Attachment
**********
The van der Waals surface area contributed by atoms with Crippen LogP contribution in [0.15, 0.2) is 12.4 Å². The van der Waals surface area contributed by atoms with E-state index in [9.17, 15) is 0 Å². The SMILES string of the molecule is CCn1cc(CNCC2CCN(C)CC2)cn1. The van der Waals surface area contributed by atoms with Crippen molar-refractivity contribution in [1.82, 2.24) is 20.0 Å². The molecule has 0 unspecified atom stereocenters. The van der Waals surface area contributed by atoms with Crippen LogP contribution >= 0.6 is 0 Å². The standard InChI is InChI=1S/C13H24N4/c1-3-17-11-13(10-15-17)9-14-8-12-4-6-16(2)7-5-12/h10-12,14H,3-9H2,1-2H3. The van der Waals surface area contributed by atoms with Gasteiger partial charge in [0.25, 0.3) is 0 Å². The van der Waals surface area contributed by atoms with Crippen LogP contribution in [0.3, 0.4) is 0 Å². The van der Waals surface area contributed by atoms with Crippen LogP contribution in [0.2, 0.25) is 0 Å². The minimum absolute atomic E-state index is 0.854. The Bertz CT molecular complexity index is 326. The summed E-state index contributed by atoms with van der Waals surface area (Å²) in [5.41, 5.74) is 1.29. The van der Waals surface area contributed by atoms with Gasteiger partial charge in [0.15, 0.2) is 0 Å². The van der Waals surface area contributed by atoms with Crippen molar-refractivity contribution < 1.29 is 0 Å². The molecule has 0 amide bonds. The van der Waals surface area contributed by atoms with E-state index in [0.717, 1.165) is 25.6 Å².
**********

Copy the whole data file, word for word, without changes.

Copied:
The van der Waals surface area contributed by atoms with Crippen LogP contribution in [0.15, 0.2) is 12.4 Å². The van der Waals surface area contributed by atoms with E-state index in [9.17, 15) is 0 Å². The SMILES string of the molecule is CCn1cc(CNCC2CCN(C)CC2)cn1. The van der Waals surface area contributed by atoms with Crippen molar-refractivity contribution in [1.82, 2.24) is 20.0 Å². The molecule has 0 unspecified atom stereocenters. The van der Waals surface area contributed by atoms with Crippen LogP contribution >= 0.6 is 0 Å². The standard InChI is InChI=1S/C13H24N4/c1-3-17-11-13(10-15-17)9-14-8-12-4-6-16(2)7-5-12/h10-12,14H,3-9H2,1-2H3. The van der Waals surface area contributed by atoms with Gasteiger partial charge in [0.25, 0.3) is 0 Å². The van der Waals surface area contributed by atoms with Crippen LogP contribution in [0.3, 0.4) is 0 Å². The van der Waals surface area contributed by atoms with Crippen LogP contribution in [0.2, 0.25) is 0 Å². The minimum absolute atomic E-state index is 0.854. The Bertz CT molecular complexity index is 326. The summed E-state index contributed by atoms with van der Waals surface area (Å²) in [5.41, 5.74) is 1.29. The van der Waals surface area contributed by atoms with Gasteiger partial charge in [0.15, 0.2) is 0 Å². The van der Waals surface area contributed by atoms with Crippen molar-refractivity contribution < 1.29 is 0 Å². The molecule has 0 amide bonds. The van der Waals surface area contributed by atoms with E-state index in [0.717, 1.165) is 25.6 Å².